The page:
Chilli breeder produces new scorcher
9 August 2011
A new British bred-chilli pepper could be a contender for the title of hottest chilli in the world, after initial testing put it at over 700,000 on the Scoville scale measuring levels of capsaicin, the chemical which makes chillies 'hot'.
'Bengle Naga' is the result of years of careful selection from an Indian strain of the Bhut Jolokia chilli by Joy Michaud of Dorset-based chilli specialists Sea Spring Seeds. It produces abundant crops of lime-green, wrinkled fruits maturing to deep red.
Its first Scoville testing last year produced a rating of 732,000 SHU and trials are now under way to test the chilli's score when grown in varying conditions.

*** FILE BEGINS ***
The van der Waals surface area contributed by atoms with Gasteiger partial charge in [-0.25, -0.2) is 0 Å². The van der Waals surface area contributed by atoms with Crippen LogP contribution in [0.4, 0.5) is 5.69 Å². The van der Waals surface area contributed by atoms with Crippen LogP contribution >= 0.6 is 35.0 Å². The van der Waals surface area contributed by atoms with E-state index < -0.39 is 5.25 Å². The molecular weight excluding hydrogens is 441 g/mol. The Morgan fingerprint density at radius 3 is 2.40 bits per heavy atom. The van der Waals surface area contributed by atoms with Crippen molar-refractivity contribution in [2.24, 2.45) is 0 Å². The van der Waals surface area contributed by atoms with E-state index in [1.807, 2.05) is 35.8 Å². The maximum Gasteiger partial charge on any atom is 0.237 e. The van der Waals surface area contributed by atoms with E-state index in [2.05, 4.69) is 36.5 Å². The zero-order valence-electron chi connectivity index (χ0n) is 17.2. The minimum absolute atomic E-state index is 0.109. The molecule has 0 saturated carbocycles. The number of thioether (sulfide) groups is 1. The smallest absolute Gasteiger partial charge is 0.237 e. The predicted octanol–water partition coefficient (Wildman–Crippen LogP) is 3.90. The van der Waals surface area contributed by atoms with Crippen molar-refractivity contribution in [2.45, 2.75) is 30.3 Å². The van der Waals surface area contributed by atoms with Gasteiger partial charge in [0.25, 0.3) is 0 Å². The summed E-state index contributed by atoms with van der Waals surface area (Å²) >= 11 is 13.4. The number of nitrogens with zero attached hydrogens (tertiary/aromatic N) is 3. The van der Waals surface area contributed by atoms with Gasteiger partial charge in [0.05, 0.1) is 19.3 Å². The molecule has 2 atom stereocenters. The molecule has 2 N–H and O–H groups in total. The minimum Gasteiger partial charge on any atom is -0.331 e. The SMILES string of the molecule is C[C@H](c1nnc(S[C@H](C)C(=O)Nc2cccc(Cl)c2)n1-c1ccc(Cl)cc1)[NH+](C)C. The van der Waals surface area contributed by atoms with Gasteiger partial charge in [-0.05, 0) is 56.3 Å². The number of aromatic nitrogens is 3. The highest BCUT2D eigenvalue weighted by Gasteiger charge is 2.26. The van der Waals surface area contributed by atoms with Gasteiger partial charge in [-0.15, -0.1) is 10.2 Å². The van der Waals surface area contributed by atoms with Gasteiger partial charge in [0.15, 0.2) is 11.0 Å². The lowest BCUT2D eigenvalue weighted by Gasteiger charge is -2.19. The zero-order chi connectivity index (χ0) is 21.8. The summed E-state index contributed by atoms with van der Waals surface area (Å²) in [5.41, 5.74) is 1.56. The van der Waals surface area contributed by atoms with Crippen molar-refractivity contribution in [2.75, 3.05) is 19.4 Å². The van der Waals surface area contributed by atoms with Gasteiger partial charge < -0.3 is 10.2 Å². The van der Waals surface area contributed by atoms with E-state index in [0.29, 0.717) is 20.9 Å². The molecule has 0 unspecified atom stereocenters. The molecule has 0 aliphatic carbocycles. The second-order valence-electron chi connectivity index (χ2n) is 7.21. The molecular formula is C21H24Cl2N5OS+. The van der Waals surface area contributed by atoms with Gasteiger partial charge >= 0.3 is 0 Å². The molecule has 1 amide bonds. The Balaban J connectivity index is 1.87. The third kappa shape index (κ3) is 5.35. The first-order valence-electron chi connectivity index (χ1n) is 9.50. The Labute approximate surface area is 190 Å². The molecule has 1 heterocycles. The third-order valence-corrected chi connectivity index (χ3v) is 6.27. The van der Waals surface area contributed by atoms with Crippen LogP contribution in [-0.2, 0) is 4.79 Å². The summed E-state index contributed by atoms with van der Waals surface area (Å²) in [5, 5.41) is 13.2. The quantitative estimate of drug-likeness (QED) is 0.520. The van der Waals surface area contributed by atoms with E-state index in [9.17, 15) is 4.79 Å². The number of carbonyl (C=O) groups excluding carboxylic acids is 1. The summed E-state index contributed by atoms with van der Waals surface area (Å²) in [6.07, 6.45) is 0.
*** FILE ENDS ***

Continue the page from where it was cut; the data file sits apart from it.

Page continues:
'We've got to keep testing it for a few more years yet, but it's definitely one of the super-hots,' said Joy.
Joy is the breeder of 'Dorset Naga', a previous holder of the world record, which also scored 700,000 Scoville Heat Units (SHU) in early tests, later going on to hit over 1 million SHU. The current record holder is the Trinidad Scorpion type 'Butch T', bred in Australia, which has been rated at over 1.4 million SHU.